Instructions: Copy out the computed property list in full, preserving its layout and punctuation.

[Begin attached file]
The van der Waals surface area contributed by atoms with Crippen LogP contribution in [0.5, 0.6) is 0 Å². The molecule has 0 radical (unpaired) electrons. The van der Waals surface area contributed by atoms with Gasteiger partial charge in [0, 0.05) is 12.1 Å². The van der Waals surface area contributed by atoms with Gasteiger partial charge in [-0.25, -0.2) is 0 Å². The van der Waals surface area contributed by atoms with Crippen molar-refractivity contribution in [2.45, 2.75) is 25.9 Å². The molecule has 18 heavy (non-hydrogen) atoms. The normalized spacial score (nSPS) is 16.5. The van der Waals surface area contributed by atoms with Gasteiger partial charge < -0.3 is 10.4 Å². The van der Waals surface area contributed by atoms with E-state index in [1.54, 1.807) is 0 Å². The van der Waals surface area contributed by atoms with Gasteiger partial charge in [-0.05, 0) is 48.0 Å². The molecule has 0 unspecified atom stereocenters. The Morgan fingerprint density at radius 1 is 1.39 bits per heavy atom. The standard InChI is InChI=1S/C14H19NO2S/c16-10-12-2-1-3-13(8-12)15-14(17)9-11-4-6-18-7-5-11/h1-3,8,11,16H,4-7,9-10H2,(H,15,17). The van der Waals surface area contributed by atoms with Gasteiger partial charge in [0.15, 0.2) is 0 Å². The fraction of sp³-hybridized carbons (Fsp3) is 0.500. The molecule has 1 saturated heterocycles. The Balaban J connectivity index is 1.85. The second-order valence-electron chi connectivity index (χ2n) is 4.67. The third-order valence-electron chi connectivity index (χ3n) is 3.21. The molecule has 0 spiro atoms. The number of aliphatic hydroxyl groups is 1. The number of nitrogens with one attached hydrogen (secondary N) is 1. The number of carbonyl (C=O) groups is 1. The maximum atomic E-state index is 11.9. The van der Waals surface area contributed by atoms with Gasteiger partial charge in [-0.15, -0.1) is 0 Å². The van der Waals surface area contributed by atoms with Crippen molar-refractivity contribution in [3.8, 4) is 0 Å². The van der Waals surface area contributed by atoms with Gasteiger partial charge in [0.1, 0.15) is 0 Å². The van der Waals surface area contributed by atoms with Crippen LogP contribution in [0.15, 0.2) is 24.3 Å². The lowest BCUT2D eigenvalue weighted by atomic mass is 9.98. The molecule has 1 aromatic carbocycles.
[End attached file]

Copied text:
The van der Waals surface area contributed by atoms with Crippen LogP contribution in [0.5, 0.6) is 0 Å². The molecule has 0 radical (unpaired) electrons. The van der Waals surface area contributed by atoms with Gasteiger partial charge in [0, 0.05) is 12.1 Å². The van der Waals surface area contributed by atoms with Gasteiger partial charge in [-0.25, -0.2) is 0 Å². The van der Waals surface area contributed by atoms with Crippen molar-refractivity contribution in [2.45, 2.75) is 25.9 Å². The molecule has 18 heavy (non-hydrogen) atoms. The normalized spacial score (nSPS) is 16.5. The van der Waals surface area contributed by atoms with Gasteiger partial charge < -0.3 is 10.4 Å². The van der Waals surface area contributed by atoms with E-state index in [1.54, 1.807) is 0 Å². The van der Waals surface area contributed by atoms with Gasteiger partial charge in [-0.05, 0) is 48.0 Å². The molecule has 0 unspecified atom stereocenters. The Morgan fingerprint density at radius 1 is 1.39 bits per heavy atom. The standard InChI is InChI=1S/C14H19NO2S/c16-10-12-2-1-3-13(8-12)15-14(17)9-11-4-6-18-7-5-11/h1-3,8,11,16H,4-7,9-10H2,(H,15,17). The van der Waals surface area contributed by atoms with Gasteiger partial charge in [0.15, 0.2) is 0 Å². The fraction of sp³-hybridized carbons (Fsp3) is 0.500. The molecule has 1 saturated heterocycles. The Balaban J connectivity index is 1.85. The second-order valence-electron chi connectivity index (χ2n) is 4.67. The third-order valence-electron chi connectivity index (χ3n) is 3.21. The molecule has 0 spiro atoms. The number of aliphatic hydroxyl groups is 1. The number of nitrogens with one attached hydrogen (secondary N) is 1. The number of carbonyl (C=O) groups is 1. The maximum atomic E-state index is 11.9. The van der Waals surface area contributed by atoms with Gasteiger partial charge in [-0.15, -0.1) is 0 Å². The van der Waals surface area contributed by atoms with Crippen molar-refractivity contribution in [3.8, 4) is 0 Å². The van der Waals surface area contributed by atoms with Gasteiger partial charge in [0.1, 0.15) is 0 Å². The van der Waals surface area contributed by atoms with Crippen LogP contribution in [0.15, 0.2) is 24.3 Å². The lowest BCUT2D eigenvalue weighted by atomic mass is 9.98. The molecule has 1 aromatic carbocycles.